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The Interview: Mix Master Ice

The Interview: Mix Master Ice

Kevin J. Elliott

DJ / Producer / Hip-Hop Pioneer.

What’s the saying about never meeting your heroes? My earliest memory, the one that sparked my lifelong love of hip-hop, happened at the age of eight I was in the bubble of suburban Ohio, but heard scratching for the first time at the hands of Mix Master Ice (aka Maurice Bailey) on my worn cassette copy of UTFO’s seminal “Roxanne, Roxanne.” Little did I know then that many years later I’d be sharing a beer with the man, talking about his whirlwind career and reminiscing about the golden era of hip-hop that Ice helped establish.

Born in Harlem, but raised in Brooklyn, Maurice Bailey was drawn to music by his father and a household full of reel-to-reel machines, 8-tracks, and soul records from the ‘60s and ‘70s. In 1979, at his 8th grade prom he witnessed a live DJ for the first time. According to Bailey, “Hip-hop had just started moving from the neighborhoods to the mainstream, and I wanted to be a part of that culture.” Eventually his first dalliance into hip-hop, the Jam-A-Lot Crew, became UTFO, and success followed throughout the ‘80s at a time when the genre was booming.

For the last two decades, with UTFO behind him, Bailey has called Columbus his home. Here he’s done a lot to nurture the old-school renaissance—from a heralded stint on Power 107.5 back in the day, hosting talent shows, to resident DJ nights across the city. And this year, more than ever, Bailey hopes to begin producing emerging young artists and assume his legendary DJ status. He was inducted into the DMC DJ Hall of Fame in 2000 on a world tour. In our lengthy interview, I got the oral history of “Roxanne, Roxanne,” and words of wisdom from a true pioneer. As such, in listening to the tale of one of my childhood heroes, I came to realize he’s not a relic. He still has things to accomplish.

“A lot of the hits are hits but they don’t become classic. They can’t sustain. We had records that sustained, that stuck to your soul. But it’s a different situation right now. You don’t need a record label or publishing to be successful.”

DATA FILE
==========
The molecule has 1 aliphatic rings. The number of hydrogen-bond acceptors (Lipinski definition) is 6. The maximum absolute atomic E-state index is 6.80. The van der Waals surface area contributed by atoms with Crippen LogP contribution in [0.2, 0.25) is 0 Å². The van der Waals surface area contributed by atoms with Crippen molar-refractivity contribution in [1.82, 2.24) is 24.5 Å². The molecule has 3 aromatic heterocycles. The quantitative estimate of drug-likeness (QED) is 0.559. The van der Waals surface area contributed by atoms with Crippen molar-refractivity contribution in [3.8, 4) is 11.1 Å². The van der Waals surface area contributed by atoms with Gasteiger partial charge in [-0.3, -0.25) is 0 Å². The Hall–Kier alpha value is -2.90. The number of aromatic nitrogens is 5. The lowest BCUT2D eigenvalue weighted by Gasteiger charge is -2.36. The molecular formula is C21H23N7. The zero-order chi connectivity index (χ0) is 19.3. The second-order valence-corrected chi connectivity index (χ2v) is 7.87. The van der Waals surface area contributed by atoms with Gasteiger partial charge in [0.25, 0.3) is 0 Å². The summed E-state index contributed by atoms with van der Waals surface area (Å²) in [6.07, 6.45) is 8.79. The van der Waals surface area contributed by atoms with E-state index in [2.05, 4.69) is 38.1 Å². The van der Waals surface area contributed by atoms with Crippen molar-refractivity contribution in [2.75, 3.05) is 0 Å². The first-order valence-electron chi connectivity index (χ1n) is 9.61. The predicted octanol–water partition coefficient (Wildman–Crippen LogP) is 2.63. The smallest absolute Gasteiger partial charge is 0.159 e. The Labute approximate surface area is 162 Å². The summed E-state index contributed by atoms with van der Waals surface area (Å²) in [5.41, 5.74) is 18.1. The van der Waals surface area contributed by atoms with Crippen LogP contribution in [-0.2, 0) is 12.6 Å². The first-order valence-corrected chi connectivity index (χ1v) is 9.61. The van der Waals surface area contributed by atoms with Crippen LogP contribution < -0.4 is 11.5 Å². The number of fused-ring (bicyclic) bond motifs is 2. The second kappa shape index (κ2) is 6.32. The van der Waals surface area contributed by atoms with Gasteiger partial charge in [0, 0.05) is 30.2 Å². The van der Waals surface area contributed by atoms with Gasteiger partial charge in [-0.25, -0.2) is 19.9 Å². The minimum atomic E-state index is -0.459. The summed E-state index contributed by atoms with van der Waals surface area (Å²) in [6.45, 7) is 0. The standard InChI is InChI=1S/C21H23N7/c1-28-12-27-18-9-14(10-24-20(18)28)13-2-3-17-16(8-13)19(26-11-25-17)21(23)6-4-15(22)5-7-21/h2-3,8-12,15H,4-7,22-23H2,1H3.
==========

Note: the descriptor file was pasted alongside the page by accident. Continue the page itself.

What was the atmosphere like living in Brooklyn during that time? Were you a part of that burgeoning revolution of hip-hop?

Mix Master Ice: I was a freshman in high school when hip-hop began, so I was too young to travel to the Bronx. But we would always get these tapes from those parties and battles from the Bronx and from Uptown. We would study them and add our own style to that stuff. It was energy that you couldn’t deny. You just had to be involved. It definitely was a much needed outlet for me. It became an outlet to keep me from drifting into trouble. Trouble was there right when you stepped out your door. It kept me busy, creative, and it kept me off the streets.

…Fast forward to 1983 when Bailey, now going by Mix Master Ice, and the Educated Rapper auditioned two former dancers for Whodini—the Kangol Kid and Dr. Ice—to round out what would become UFO (which stands for Untouchable Force Organization). Soon as the best crew in the neighborhood, they were recruited by the R&B group Full Force and thrust into the studio to start making records. Due to a copyright issue (and legal threats by the British hard-rock band UFO) they changed the name to UTFO. As UTFO they signed with Select Records and recorded their first single, “Hanging Out,” which had little success, but ironically the b-side, “Roxanne, Roxanne” became an instant hit and propelled the group to fame.

Who was the “Roxanne” that UTFO pursued in the song? I guess who was the “real” Roxanne, before there was a Real Roxanne.

MMI: It’s crazy because it was completely by accident. We were just doing singles for Select at the moment, and needed a B-side to “Hanging Out,” when Full Force suggested we did a song about a girl. I think one of them might have had a girlfriend named Roxanne, but there was no face to the name. What’s unique about it, is that instead of bragging about getting the girl, it was three rappers talking about a girl they couldn’t get, and battling each other to win her attention. It could have been called “Suzanne, Suzanne” or “Joanne, Joanne,” it didn’t matter. It was imaginary when we wrote it. The whole concept of the song was incredible and really different at the time that it was written. It also had that hardcore edge to it, it had that boom-bap beat. When we were first doing parties, we would always use that break from Billy Squire’s “Big Beat.” That was something Howie Tee suggested we added to the record.